Among other pieces in the line you’ll find a throttle tube, “It has two nylon bushings in it that’s a step between a standard aluminum throttle and one that Pro Taper offers that has bearings in it.” There are also goodies like handguards, colored with hot protective sheathing to match the OEM bikes, and another brand that they have an exclusive agreement with, Hammerhead, who makes shifters. Explaining their features, Greg said, “They’re billet shift levers, and it’s like buying shoes that fit. When you buy a bike, the shifters are generic, what they think is a median design. Looking down from a top view, you can actually adjust the lever forward or back, and there are washers where you can adjust it up or down. These are really popular with the mini and 110 riders, because they come with such short shifters and the big guys are riding them.” The’ve also got stainless and welded titanium footpegs, as well as several other items. “Those pegs are hot sellers and we’re out of the titanium already. Factory Connection uses the footpegs, and we’ve got Moto XXX and various other teams using them.”

Wrapping up, Greg looked satisfied as he commented, “This is where we are after six months. It’s been a lot of hours, and a lot of commitment with the team here. But it kind of had to be done like that, to get ready for Indy.”

Contact:

Sunline ARC
29018 Hancock Parkway
Valencia, CA 91355
(661) 257-2756
www.sunlineracing.com

 

 

imal changes on the plastic. Whereas the Yamaha of Troy guys, with Dave Osterman, he wants the factory look because he’s from my era, with the works bikes.”

While having the ARC levers gives them a solid product that fits in with the company’s heritage, Greg’s aware that it doesn’t make a complete product line. “The meat and potatoes of the company are the levers, but we also expanded into components and controls, including grips. We’ve designed a whole new line of grips, and the Pro grip kit comes with two grips, grip glue, safety wire, throttle mud donut, and two neoprene donuts for $15.95. No one’s done this before, and I think it’s going to be a hit because normally you can’t just go out and get all of this in one kit.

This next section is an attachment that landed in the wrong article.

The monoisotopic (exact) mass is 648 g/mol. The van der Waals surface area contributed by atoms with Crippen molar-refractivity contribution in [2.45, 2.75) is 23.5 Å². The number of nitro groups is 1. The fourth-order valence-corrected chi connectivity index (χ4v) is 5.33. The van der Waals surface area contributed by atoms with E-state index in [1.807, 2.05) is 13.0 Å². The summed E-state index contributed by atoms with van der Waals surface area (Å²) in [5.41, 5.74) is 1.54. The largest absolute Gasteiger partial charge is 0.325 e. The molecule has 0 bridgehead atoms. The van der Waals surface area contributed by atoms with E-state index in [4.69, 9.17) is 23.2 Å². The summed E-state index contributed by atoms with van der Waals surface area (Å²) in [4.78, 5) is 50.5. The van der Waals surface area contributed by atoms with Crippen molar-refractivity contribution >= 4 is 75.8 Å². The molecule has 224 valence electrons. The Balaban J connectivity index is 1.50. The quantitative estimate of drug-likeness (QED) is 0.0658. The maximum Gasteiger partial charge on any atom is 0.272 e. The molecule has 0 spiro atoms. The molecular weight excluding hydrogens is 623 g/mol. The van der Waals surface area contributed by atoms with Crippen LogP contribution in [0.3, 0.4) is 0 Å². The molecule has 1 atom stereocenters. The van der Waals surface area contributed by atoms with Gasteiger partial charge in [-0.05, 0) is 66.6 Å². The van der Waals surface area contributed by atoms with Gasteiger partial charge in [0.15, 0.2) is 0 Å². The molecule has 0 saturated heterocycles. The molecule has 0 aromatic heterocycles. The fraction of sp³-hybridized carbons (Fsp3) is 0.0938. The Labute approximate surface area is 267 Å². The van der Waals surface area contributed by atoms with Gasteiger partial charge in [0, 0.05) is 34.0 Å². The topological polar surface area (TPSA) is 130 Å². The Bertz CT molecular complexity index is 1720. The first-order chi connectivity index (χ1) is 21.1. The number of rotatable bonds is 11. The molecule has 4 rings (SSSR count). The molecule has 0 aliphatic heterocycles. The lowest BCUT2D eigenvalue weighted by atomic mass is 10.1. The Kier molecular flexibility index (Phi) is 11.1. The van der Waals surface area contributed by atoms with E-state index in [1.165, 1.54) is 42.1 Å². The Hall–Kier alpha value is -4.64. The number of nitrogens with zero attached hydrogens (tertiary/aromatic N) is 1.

Among other pieces in the line you’ll find a throttle tube, “It has two nylon bushings in it that’s a step between a standard aluminum throttle and one that Pro Taper offers that has bearings in it.” There are also goodies like handguards, colored with hot protective sheathing to match the OEM bikes, and another brand that they have an exclusive agreement with, Hammerhead, who makes shifters. Explaining their features, Greg said, “They’re billet shift levers, and it’s like buying shoes that fit. When you buy a bike, the shifters are generic, what they think is a median design. Looking down from a top view, you can actually adjust the lever forward or back, and there are washers where you can adjust it up or down. These are really popular with the mini and 110 riders, because they come with such short shifters and the big guys are riding them.” The’ve also got stainless and welded titanium footpegs, as well as several other items. “Those pegs are hot sellers and we’re out of the titanium already. Factory Connection uses the footpegs, and we’ve got Moto XXX and various other teams using them.”

Wrapping up, Greg looked satisfied as he commented, “This is where we are after six months. It’s been a lot of hours, and a lot of commitment with the team here. But it kind of had to be done like that, to get ready for Indy.”

Contact:

Sunline ARC
29018 Hancock Parkway
Valencia, CA 91355
(661) 257-2756
www.sunlineracing.com